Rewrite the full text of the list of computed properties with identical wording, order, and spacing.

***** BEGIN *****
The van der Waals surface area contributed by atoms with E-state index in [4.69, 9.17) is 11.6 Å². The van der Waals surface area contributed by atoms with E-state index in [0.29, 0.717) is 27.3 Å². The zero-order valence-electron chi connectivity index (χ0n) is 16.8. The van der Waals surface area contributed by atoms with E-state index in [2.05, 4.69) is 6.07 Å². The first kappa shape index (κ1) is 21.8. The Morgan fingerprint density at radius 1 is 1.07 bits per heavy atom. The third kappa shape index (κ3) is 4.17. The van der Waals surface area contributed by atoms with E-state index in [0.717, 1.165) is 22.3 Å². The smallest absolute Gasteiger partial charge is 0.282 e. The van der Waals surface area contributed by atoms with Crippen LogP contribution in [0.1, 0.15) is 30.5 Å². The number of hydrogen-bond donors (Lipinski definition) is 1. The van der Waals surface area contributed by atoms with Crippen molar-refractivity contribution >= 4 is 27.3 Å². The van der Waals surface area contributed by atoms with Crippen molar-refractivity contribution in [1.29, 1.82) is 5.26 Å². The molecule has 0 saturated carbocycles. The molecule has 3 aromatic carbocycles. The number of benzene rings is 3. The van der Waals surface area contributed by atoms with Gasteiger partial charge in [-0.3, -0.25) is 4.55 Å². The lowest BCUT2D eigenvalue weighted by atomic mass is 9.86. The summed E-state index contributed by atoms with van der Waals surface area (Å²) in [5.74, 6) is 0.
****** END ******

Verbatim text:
The van der Waals surface area contributed by atoms with E-state index in [4.69, 9.17) is 11.6 Å². The van der Waals surface area contributed by atoms with E-state index in [0.29, 0.717) is 27.3 Å². The zero-order valence-electron chi connectivity index (χ0n) is 16.8. The van der Waals surface area contributed by atoms with E-state index in [2.05, 4.69) is 6.07 Å². The first kappa shape index (κ1) is 21.8. The Morgan fingerprint density at radius 1 is 1.07 bits per heavy atom. The third kappa shape index (κ3) is 4.17. The van der Waals surface area contributed by atoms with E-state index in [0.717, 1.165) is 22.3 Å². The smallest absolute Gasteiger partial charge is 0.282 e. The van der Waals surface area contributed by atoms with Crippen LogP contribution in [0.1, 0.15) is 30.5 Å². The number of hydrogen-bond donors (Lipinski definition) is 1. The van der Waals surface area contributed by atoms with Crippen molar-refractivity contribution >= 4 is 27.3 Å². The van der Waals surface area contributed by atoms with Crippen molar-refractivity contribution in [1.29, 1.82) is 5.26 Å². The molecule has 0 saturated carbocycles. The molecule has 3 aromatic carbocycles. The number of benzene rings is 3. The van der Waals surface area contributed by atoms with Gasteiger partial charge in [-0.3, -0.25) is 4.55 Å². The lowest BCUT2D eigenvalue weighted by atomic mass is 9.86. The summed E-state index contributed by atoms with van der Waals surface area (Å²) in [5.74, 6) is 0.